Madison Police Issue Warning About Text Message Scam

Several complaints have been made from Madison residents about text messages that come in, asking them to dial a number and submit information about bank accounts.


Madison Police Public Information Officer Joseph Race said Madison police have received several complaints about text messaging scams that ask people to dial a number and submit information about their bank accounts.

"We have heard reports of people receiving text messages about a credit card being deactivated and asking for the recipient to call in," Race said. Then, the caller is asked to submit information about their bank account in a series of prompts. "Then, a few weeks later, someone is taking money out of their account," he said.

People should never respond to unsolicited text messages or phone messages purporting to be from their bank, Race said. "If it's unsolicited, chances are it might be a scam," he said.

Race said similar reports have been made to Milford police. According to an article in the New Haven Register, one resident there was scammed out of more than $1,200.

According to police, the resident indicated on Saturday that he had received a text message stating it was a credit alert regarding the deactivation of his bank card and it instructed him to contact a phone number provided in the text to re-activate his card. The resident followed the instructions and provided his account and PIN number during the automated voice response. The message also instructed him to create a new PIN number which he did, police said. On Monday, the victim inquired with his credit union about the automated phone call he had received. A review of the victim’s account showed six unauthorized transactions at ATM locations in California totaling $1,213, police said.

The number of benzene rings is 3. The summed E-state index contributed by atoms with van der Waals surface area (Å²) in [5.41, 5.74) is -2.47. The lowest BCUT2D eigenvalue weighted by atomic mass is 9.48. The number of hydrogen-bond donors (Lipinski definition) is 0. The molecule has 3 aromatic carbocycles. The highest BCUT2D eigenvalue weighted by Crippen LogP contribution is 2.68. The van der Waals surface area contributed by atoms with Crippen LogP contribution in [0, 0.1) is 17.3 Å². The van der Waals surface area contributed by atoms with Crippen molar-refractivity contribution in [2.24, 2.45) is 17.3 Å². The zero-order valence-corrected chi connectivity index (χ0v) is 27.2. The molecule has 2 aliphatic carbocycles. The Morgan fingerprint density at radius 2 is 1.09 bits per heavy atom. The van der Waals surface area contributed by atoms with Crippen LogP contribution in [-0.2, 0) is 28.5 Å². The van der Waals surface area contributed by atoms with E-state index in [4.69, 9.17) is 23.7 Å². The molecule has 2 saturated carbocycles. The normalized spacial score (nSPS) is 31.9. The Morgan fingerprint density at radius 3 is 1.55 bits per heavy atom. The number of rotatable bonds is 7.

A similar scam was reported by the Better Business Bureau in 2010, involving Wachovia Bank.

The Madison police have heard from several residents about similar scams, Race said. "We had two yesterday, and some last week as well," he said. "Never call a number that comes in over your phone. If you need to call your bank to check it out, use the phone number of the bank that you already have."

Beth Smith May 11, 2012 at 02:48 PM
Received one of these last night about 15 minutes after reading your post here. Thanks for the heads up. I'm acutely aware of spam and phishing; however, my version of the faux notification told me that my Connex Credit Union card was deactivated, which looked a little more "real" than generic spam. Also came from a 203-663-xxxx number and looked pretty darn local. Curious where they obtained this info originally...
Pem McNerney May 11, 2012 at 03:50 PM
Thanks for letting us know. Glad the story was useful. That is interesting, and alarming, that they had enough info to make it seem credible. Might be worth reporting it to your credit union (via a number you already have).
C.S. May 13, 2012 at 01:12 AM
Also as a rule of thumb a bank or financial institution will never e-mail, text, or inquire about your password or PIN. If you ever receive such a notice never follow the link provided in the e-mail, rather log out completely, then log back in to whatever account the correspondence was referring to. Then you will see that everything is in order and that nothing is or was compromised. I get these all the time from people trying to get my iTuned info.


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